The numbers game… be careful what you wish for


You may have heard that New York City is leading the way in helping us with our problems with portion control. The latest effort being a ban on large servings of sugary beverages.

Now… before we get there… I want to start in a different place.

Not New York City.

Rather on my desk.

I’m not entirely proud to admit this, but there is a 20-ounce bottle of soda on my desk at this moment. The “proud” idea is one related to the New York article and not specifically any true embarrassment… since the New York effort wouldn’t allow me to buy such a soda. That effort would cap things at a 16-ounce serving. (And we will get back to that.)

On the bottle is a “Nutrition Facts” panel.

It’s something we’ve all become familiar with. The panel has been found on bottles of water, where it proudly shows zero after zero in every category. No calories… no fat… no runs, drips, or errors. It’s water.

On this soda bottle in front of me, there is a division. Much like Ben & Jerry’s wants to pretend there are four servings in a pint of their ice cream, this soda bottle has information about what to expect from a single serving as well as the two and a half servings the full bottle contains. Get this…

In one serving… 8-ounces… there are 110 calories.

And, naturally, in two-and-a-half servings… the 20-ounces of the bottle… there are, of course, 275 calories.

Do the math any way you want...

2.5 times 110 equals 275

(110 divided by 8) times 20 equals 275

110 plus 110 plus 55 equals 275

If one serving has 110 calories, then two-and-a-half has 275.

Only two-and-a-half servings doesn’t.

The bottle in front of me says that 20-ounces has 290 calories.

Heck… let’s add even more fun to the head-scratching. The math actually works for sodium, carbs and sugars. 40mg of sodium in one serving becomes 100mg in the bottle I have. So all of those formulas work.

What the heck is going on with the mystical 15 extra calories per bottle?

If you dig deep enough into the story, you’ll find out some funny things about calories and nutrition labels. What kinds of things?

Oh… for instance that numbers can be rounded off. Really. A page from the U.S. Food and Drug Administration mentions rounding rules and other details for nutrition labels.

And… many restaurants have incorrect numbers. (Sure they do.)

Overall, I have to say that I’m not upset with what Mayor Michael Bloomberg is proposing. I saw him on the Today show discussing this topic… on “National Doughnut Day” of all dates. And I can appreciate the basics of the proposal, where the concept supposedly isn’t to prevent you from getting as much liquid refreshment as you wish -- rather presenting an idea where a smaller serving size tends to lead to not overindulging. The law as I understand it wouldn’t prevent you from buying two 16-ounce bottles of soda… it would just make it impossible to get a single 32-ounce bottle. Dare I say… without much more in addition… that almost sounds reasonable.

Instead, I want to follow things to an extreme. (And not an illogical extreme.)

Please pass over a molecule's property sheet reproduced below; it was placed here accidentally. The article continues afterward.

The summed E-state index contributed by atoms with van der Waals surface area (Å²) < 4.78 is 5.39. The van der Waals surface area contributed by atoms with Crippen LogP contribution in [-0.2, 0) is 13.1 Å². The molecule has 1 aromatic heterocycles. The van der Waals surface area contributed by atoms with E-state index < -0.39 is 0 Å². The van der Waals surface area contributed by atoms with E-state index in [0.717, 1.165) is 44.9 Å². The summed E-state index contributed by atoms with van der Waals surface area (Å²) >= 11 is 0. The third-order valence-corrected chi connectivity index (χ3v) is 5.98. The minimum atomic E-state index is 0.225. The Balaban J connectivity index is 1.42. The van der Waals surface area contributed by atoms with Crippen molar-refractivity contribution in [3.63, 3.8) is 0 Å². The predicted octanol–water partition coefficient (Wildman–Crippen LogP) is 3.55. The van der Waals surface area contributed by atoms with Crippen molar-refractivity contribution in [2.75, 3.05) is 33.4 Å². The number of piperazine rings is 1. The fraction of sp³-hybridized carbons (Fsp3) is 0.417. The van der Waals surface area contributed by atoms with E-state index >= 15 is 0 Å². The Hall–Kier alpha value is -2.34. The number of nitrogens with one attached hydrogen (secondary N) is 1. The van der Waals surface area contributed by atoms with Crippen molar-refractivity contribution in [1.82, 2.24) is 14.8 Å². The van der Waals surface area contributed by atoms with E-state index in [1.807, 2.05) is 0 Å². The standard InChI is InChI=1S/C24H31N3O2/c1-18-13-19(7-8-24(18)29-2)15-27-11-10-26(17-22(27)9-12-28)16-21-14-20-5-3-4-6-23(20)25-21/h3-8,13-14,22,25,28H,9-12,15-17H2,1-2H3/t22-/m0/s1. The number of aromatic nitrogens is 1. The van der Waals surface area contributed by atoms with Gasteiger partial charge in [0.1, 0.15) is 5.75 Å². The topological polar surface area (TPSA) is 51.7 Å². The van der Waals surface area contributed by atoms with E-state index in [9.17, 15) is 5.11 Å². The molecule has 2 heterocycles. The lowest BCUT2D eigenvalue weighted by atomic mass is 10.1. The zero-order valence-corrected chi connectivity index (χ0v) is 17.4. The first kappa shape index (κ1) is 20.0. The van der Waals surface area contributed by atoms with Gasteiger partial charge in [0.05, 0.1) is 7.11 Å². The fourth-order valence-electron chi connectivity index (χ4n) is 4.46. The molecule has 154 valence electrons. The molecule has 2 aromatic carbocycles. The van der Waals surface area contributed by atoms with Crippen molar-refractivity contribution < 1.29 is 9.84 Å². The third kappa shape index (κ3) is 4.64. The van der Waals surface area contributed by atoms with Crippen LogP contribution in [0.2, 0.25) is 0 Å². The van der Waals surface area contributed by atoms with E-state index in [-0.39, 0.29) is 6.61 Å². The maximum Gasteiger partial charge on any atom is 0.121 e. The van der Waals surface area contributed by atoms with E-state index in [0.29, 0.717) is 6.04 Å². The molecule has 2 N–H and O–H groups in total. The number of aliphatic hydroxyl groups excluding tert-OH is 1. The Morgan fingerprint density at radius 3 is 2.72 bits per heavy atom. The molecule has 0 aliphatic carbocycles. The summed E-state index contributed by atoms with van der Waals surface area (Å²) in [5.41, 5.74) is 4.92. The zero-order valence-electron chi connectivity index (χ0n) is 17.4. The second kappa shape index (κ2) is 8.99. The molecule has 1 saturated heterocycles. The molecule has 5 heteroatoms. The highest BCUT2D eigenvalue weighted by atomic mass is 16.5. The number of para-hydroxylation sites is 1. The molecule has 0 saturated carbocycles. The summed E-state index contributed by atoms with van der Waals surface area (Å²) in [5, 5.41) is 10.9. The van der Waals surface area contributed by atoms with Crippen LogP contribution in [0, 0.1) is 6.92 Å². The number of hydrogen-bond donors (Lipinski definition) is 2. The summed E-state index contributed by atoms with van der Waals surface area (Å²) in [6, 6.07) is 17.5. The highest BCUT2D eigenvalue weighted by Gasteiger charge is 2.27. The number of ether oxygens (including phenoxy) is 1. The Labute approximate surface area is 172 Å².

(First… side note… go check out the history of National Doughnut Day. Pretty amazing stuff that involves material from World War I and the Great Depression. Now… that extreme…)

We live in a society where people argue that the toys with the meal are stronger than parental guidance… where baking a batch of cupcakes for a youngster’s classroom should be a criminal offense.

Having seen the nutrition information of supposedly “healthy” options like salads, which can be beyond any possible expectations, I simply can’t argue against requiring restaurants and such having those details not only available, but in some fashion posted. I don’t oppose information, and in many ways can support attempts at guidance.

My problem is being policed on the subjects. We’re making soda and such the evil doers, and yet as a public can’t even trust the required labeling information to tell us exactly how evil. The manufacturers might not exactly tell us… the restaurants might not exactly tell us… and, the government that requires them to tell us doesn’t require them to exactly tell us.

So when we see actions start such as limiting beverages… how far away are we from actions like legislating condiments? Use this much salsa… don’t use that much honey mustard… two packets of ketchup and one packet of salt per order.

My guess is not nearly as far as you might expect.

The fact is that numbers lie. (And, in efforts such as this, it can be important that they don’t.) They can claim allowable rounding off and acceptable calculation errors if they want… it’s still effectively a lie. Give a group a loophole, and that loophole will be used to any advantage possible. You have to consider the source of the information you are using.

So crazy as this may sound… I’m not upset or concerned about Mayor Bloomberg promoting the sugary beverage limit effort. I just wish we knew what a sugary beverage was. And while of course that statement is a bit tongue-in-cheek, I don’t think it’s without merit. If there is a chance of my finding a 32-ounce bottle of water in New York… how long before the allowable rounding off brings a soda into that allowable range?

If you have any comments or questions, please e-mail me at